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Impact Finance: Defining Skills for Career Success

Earlier this fall, two dozen investment professionals, finance professors, and MBA students and alums huddled in a conference room above Wall Street for a critical discussion: what is the skill set needed for a career in finance for impact? 

The Bard MBA in Sustainability program, based in New York City, recently launched a new focus area in impact finance.

The mission is to train a new generation of investment professionals. Their goal is to move trillions of dollars out of investments that are reinforcing runaway climate change, water and air pollution, and waves of environmental refugees and into projects that can build a regenerative future through sustainable business.

Two examples: Sustainable business pioneer and Bard MBA Professor Hunter Lovins recently helped launch a truly fossil free exchange-traded fund (ETF), through her company Change Finance. Since its inception, the fund has been outperforming the S&P 500. Randy Strickland teaches the impact finance course within the MBA program, bringing insights from ESG (environment, social and governance) investing at scale through his day job in as a Director at Cornerstone Capital. The new Focus Area in Impact Finance is preparing students for these kinds of careers leading the transformation of conventional finance.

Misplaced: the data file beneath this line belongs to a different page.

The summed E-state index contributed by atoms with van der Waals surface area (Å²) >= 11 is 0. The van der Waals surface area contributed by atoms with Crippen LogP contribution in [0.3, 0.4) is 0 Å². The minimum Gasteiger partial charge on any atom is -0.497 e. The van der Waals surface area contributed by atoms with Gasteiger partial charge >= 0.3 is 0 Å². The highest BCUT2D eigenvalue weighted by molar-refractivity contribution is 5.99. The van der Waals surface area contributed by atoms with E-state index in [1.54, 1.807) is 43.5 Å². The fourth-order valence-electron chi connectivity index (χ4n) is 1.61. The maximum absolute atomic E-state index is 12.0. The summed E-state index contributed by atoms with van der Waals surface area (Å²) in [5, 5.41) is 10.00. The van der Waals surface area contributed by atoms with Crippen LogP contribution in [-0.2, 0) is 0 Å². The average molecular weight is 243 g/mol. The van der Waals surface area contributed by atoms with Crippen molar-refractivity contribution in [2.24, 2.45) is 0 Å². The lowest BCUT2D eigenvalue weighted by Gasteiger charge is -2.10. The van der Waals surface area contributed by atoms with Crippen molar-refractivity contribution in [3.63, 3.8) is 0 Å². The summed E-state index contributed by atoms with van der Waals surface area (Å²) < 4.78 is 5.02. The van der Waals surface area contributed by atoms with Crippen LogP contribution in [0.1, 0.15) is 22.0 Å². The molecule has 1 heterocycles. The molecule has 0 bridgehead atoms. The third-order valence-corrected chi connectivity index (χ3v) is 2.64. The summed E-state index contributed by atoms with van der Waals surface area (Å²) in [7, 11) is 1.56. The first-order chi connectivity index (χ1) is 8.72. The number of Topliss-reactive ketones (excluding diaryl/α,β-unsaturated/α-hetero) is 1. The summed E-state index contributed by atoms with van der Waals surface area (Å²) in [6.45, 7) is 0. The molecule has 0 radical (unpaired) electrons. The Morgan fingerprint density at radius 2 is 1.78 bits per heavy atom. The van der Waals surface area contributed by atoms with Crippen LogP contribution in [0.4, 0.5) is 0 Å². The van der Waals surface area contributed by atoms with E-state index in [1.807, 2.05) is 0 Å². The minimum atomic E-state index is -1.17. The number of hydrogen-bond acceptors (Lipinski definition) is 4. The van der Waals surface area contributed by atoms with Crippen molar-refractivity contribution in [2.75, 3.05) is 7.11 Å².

Exciting projects and employment opportunities in the space are emerging. But what skills should be taught?

Where the Jobs Are

At the “curricular design charette” the participants first brainstormed the sectors where impact finance jobs are beginning to show up. The list, part of which is shown below, was long with some surprising opportunities. These sectors include:

  • Asset managers
  • Bond issuers, private and government
  • Investor Relations
  • Non-profit engagement organizations
  • Private equity
  • Rating agencies
  • Social venture accelerators

Hard Skills, Soft Skills

The debate then turned to the specific quantitative competencies that were required on both the finance and the impact sides– along with the general suite of soft MBA skills that employers look for. Bard MBA’s are already very well trained in evaluating and measuring social and environmental impact: this topic lies at the very core of the MBA in Sustainability degree.

On the finance side, participants agreed that students need to to see the “big picture” of asset allocation, building a portfolio across asset classes rather than gaining expertise in a narrow asset class. The overarching goal is to change the behavior of the big asset managers, and to do that, students need to be able to speak the language that MBA’s trained 30 years ago, and now running the industry, will understand. At the same time, graduates need the best modern tools around impact assessment and risk management.